A few months ago, we started looking at The Five Points of Calvinism, also called TULIP—Total Depravity, Unconditional Election, Limited Atonement, Irresistible Grace, and Perseverance of the Saints. If you would like a review of the T.U. or L. in TULIP, you can find the Link Articles on my website (rogermccay.org/link-articles/). This month we are looking at the doctrine of Irresistible Grace.
The name of the doctrine of Irresistible Grace can be “misleading,” as “it was coined by the Arminians at the Synod of Dort, not by the Calvinists.”[i] The term can make it sound like God wrestles a person to the ground and forces grace on them against their will. But this is not what the doctrine is saying. Various Reformed theologians prefer to call it effectual, efficacious, invincible, or unconquerable grace, and so forth. This puts the emphasis on the power of God’s grace, and it removes the idea of the resistance of the unbeliever. God does not strong-arm a person, who is dead to sin, into believing. Rather, the Holy Spirit regenerates (Ti 3:5) the heart of that chosen individual (Unconditional Election), freeing him or her from bondage to sin (Rom 6:6-7, 16, 18, 20), making the formerly unregenerate person to be born again—spiritually alive (Jn 3:3; Eph 2:5; Col 2:13). The now regenerate person willingly, lovingly, and gratefully believes and so is saved. Therefore, regeneration—being made spiritually alive from being spiritually dead (Jn 5:24; Eph 2:1-5)—comes before faith (Eph 2:8-9). Faith comes as a result of the Holy Spirit’s action in regeneration. Unregenerate, we can do nothing by our own power or will to make us believe (due to Total Depravity/Inability). The Holy Spirit is one-hundred percent responsible for us being able to believe.
The Westminster Confession of Faith states the doctrine thus (X.1-2; cf. WSC Question 31):
All those whom God hath predestinated unto life, and those only, He is pleased, in His appointed and accepted time, effectually to call, by His word and Spirit out of that state of sin and death, in which they are by nature to grace and salvation, by Jesus Christ; enlightening their minds spiritually and savingly to understand the things of God, taking away their heart of stone, and giving unto them an heart of flesh; renewing their wills, and, by His almighty power, determining them to that which is good, and effectually drawing them to Jesus Christ: yet so, as they come most freely, being made willing by His grace.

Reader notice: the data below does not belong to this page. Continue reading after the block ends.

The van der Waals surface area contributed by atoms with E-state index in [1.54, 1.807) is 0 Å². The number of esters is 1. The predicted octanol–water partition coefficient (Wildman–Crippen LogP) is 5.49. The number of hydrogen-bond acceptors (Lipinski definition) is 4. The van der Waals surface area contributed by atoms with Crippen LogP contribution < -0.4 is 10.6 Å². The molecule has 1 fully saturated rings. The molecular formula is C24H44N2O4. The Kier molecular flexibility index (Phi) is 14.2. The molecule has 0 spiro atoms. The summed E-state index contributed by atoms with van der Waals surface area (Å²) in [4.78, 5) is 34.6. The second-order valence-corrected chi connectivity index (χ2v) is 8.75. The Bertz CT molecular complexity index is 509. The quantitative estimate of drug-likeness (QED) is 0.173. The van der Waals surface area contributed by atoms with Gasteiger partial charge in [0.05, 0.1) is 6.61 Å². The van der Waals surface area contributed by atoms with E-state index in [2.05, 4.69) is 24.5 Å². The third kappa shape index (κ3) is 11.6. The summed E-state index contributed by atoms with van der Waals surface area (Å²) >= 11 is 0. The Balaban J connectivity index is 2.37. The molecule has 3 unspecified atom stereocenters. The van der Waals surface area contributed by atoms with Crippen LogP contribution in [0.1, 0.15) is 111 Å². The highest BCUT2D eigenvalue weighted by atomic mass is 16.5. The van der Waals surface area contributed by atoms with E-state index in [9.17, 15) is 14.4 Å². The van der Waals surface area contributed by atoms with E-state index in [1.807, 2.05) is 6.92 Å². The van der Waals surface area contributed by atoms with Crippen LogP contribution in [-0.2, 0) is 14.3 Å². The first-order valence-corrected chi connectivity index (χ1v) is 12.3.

This effectual call is of God’s free and special grace alone, not from any thing at all foreseen in man, who is altogether passive therein, until, being quickened and renewed by the Holy Spirit, he is thereby enabled to answer this call, and to embrace the grace offered and conveyed in it.
With all that said, we see that “God’s grace is efficacious (Jn 6:37, 39),” meaning it is effective in producing his intended result.[ii] It is also “particular (Jn 17:6, 9, 11),” as God applies this grace to a specific people (Limited Atonement) whom he chose and predestined to salvation before the foundation of the world (Eph 1:4-5).[iii] God’s grace is not irresistible/effectual to all people but, rather, is only applied to God’s chosen people, who are then drawn to faith in Jesus Christ.
There is plenty of other Biblical evidence for the doctrine of Irresistible Grace. In addition to the verses mentioned above, consider the following:
Dt 30:6; Ez 11:19, 36:26-27; Ps 110:3; Sg 1:4; Jn 5:25, 6:44–45; Acts 26:18, Rom 6:16–18, 8:2, 7, 30, 11:7; 1 Cor 2:10, 12, 14; 2 Cor 3:3,6; Eph 1:10–11, 17–19, 20, 2:1–5, 8–9; Phil 2:13; 2 Thes 2:13–14; 2 Tm 1:9–10; 2 Tm 1:9, and Ti 3:4–5.
I hope you all have a blessed and wonderful November. As Thanksgiving approaches, consider God’s magnificent and matchless grace, and give thanks for his love in Jesus Christ that overcame our sin.
[i] Robert A. Peterson & Michael D. Williams, Why I am not an Arminian (Downers Grove, IL: InterVarsity Press, 2004), 185.
[ii] Ibid., (italics mine).